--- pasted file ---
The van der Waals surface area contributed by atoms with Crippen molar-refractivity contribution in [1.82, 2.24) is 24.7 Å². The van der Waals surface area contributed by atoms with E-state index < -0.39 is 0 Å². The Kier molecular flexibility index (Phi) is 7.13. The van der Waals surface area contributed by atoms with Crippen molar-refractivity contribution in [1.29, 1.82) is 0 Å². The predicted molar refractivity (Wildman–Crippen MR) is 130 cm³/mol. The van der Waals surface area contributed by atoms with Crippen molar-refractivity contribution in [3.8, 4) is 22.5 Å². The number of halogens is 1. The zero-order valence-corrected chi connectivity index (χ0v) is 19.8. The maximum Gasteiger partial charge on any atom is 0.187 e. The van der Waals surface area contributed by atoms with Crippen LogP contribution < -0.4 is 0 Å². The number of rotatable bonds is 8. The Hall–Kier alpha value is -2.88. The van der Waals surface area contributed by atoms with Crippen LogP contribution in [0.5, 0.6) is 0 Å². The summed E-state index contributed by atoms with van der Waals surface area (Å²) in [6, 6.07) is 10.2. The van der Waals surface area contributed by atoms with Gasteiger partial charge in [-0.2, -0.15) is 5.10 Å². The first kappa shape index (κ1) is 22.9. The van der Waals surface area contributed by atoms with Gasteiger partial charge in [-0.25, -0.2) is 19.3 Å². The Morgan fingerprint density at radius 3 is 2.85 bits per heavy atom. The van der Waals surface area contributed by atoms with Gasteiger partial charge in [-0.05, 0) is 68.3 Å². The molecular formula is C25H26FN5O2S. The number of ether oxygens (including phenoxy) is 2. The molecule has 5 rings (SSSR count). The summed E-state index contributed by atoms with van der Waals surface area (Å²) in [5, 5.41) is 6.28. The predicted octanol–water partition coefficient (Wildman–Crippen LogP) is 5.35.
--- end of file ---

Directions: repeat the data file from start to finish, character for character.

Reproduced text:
The van der Waals surface area contributed by atoms with Crippen molar-refractivity contribution in [1.82, 2.24) is 24.7 Å². The van der Waals surface area contributed by atoms with E-state index < -0.39 is 0 Å². The Kier molecular flexibility index (Phi) is 7.13. The van der Waals surface area contributed by atoms with Crippen molar-refractivity contribution in [1.29, 1.82) is 0 Å². The predicted molar refractivity (Wildman–Crippen MR) is 130 cm³/mol. The van der Waals surface area contributed by atoms with Crippen molar-refractivity contribution in [3.8, 4) is 22.5 Å². The number of halogens is 1. The zero-order valence-corrected chi connectivity index (χ0v) is 19.8. The maximum Gasteiger partial charge on any atom is 0.187 e. The van der Waals surface area contributed by atoms with Crippen LogP contribution < -0.4 is 0 Å². The number of rotatable bonds is 8. The Hall–Kier alpha value is -2.88. The van der Waals surface area contributed by atoms with Crippen LogP contribution in [0.5, 0.6) is 0 Å². The summed E-state index contributed by atoms with van der Waals surface area (Å²) in [6, 6.07) is 10.2. The van der Waals surface area contributed by atoms with Gasteiger partial charge in [-0.2, -0.15) is 5.10 Å². The first kappa shape index (κ1) is 22.9. The van der Waals surface area contributed by atoms with Gasteiger partial charge in [-0.25, -0.2) is 19.3 Å². The Morgan fingerprint density at radius 3 is 2.85 bits per heavy atom. The van der Waals surface area contributed by atoms with Gasteiger partial charge in [-0.05, 0) is 68.3 Å². The molecular formula is C25H26FN5O2S. The number of ether oxygens (including phenoxy) is 2. The molecule has 5 rings (SSSR count). The summed E-state index contributed by atoms with van der Waals surface area (Å²) in [5, 5.41) is 6.28. The predicted octanol–water partition coefficient (Wildman–Crippen LogP) is 5.35.